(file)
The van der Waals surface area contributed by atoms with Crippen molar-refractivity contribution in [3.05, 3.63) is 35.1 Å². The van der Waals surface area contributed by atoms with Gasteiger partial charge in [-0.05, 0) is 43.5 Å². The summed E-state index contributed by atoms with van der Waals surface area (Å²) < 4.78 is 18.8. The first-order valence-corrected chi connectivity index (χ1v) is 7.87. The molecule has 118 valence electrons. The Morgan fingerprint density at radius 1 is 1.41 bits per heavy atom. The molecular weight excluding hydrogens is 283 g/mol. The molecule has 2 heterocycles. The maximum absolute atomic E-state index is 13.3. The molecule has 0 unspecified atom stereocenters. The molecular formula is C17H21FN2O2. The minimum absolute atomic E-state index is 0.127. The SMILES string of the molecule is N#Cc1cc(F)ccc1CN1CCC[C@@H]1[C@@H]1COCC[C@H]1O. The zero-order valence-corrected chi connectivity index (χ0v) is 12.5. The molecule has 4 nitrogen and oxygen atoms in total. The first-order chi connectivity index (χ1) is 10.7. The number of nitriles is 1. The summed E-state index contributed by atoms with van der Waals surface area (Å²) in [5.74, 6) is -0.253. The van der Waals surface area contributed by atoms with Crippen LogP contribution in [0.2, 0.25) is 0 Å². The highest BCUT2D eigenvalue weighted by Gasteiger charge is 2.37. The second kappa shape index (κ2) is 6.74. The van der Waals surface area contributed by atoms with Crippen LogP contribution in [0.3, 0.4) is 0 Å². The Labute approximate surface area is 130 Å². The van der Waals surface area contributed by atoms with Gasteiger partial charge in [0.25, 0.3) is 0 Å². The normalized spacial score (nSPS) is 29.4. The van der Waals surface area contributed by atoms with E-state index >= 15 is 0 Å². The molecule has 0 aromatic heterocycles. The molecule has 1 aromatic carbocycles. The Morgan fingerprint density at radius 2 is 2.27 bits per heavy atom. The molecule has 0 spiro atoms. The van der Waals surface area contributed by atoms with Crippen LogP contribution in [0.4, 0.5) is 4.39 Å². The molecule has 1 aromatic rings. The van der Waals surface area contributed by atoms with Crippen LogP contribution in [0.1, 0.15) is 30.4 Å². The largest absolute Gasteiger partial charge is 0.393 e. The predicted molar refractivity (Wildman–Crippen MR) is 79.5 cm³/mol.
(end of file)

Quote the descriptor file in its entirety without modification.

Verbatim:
The van der Waals surface area contributed by atoms with Crippen molar-refractivity contribution in [3.05, 3.63) is 35.1 Å². The van der Waals surface area contributed by atoms with Gasteiger partial charge in [-0.05, 0) is 43.5 Å². The summed E-state index contributed by atoms with van der Waals surface area (Å²) < 4.78 is 18.8. The first-order valence-corrected chi connectivity index (χ1v) is 7.87. The molecule has 118 valence electrons. The Morgan fingerprint density at radius 1 is 1.41 bits per heavy atom. The molecular weight excluding hydrogens is 283 g/mol. The molecule has 2 heterocycles. The maximum absolute atomic E-state index is 13.3. The molecule has 0 unspecified atom stereocenters. The molecular formula is C17H21FN2O2. The minimum absolute atomic E-state index is 0.127. The SMILES string of the molecule is N#Cc1cc(F)ccc1CN1CCC[C@@H]1[C@@H]1COCC[C@H]1O. The zero-order valence-corrected chi connectivity index (χ0v) is 12.5. The molecule has 4 nitrogen and oxygen atoms in total. The first-order chi connectivity index (χ1) is 10.7. The number of nitriles is 1. The summed E-state index contributed by atoms with van der Waals surface area (Å²) in [5.74, 6) is -0.253. The van der Waals surface area contributed by atoms with Crippen LogP contribution in [0.2, 0.25) is 0 Å². The highest BCUT2D eigenvalue weighted by Gasteiger charge is 2.37. The second kappa shape index (κ2) is 6.74. The van der Waals surface area contributed by atoms with Crippen LogP contribution in [0.3, 0.4) is 0 Å². The Labute approximate surface area is 130 Å². The van der Waals surface area contributed by atoms with Gasteiger partial charge in [0.25, 0.3) is 0 Å². The normalized spacial score (nSPS) is 29.4. The van der Waals surface area contributed by atoms with E-state index >= 15 is 0 Å². The molecule has 0 aromatic heterocycles. The molecule has 1 aromatic carbocycles. The Morgan fingerprint density at radius 2 is 2.27 bits per heavy atom. The molecule has 0 spiro atoms. The van der Waals surface area contributed by atoms with Crippen LogP contribution in [0.4, 0.5) is 4.39 Å². The molecule has 1 aromatic rings. The van der Waals surface area contributed by atoms with Crippen LogP contribution in [0.1, 0.15) is 30.4 Å². The largest absolute Gasteiger partial charge is 0.393 e. The predicted molar refractivity (Wildman–Crippen MR) is 79.5 cm³/mol.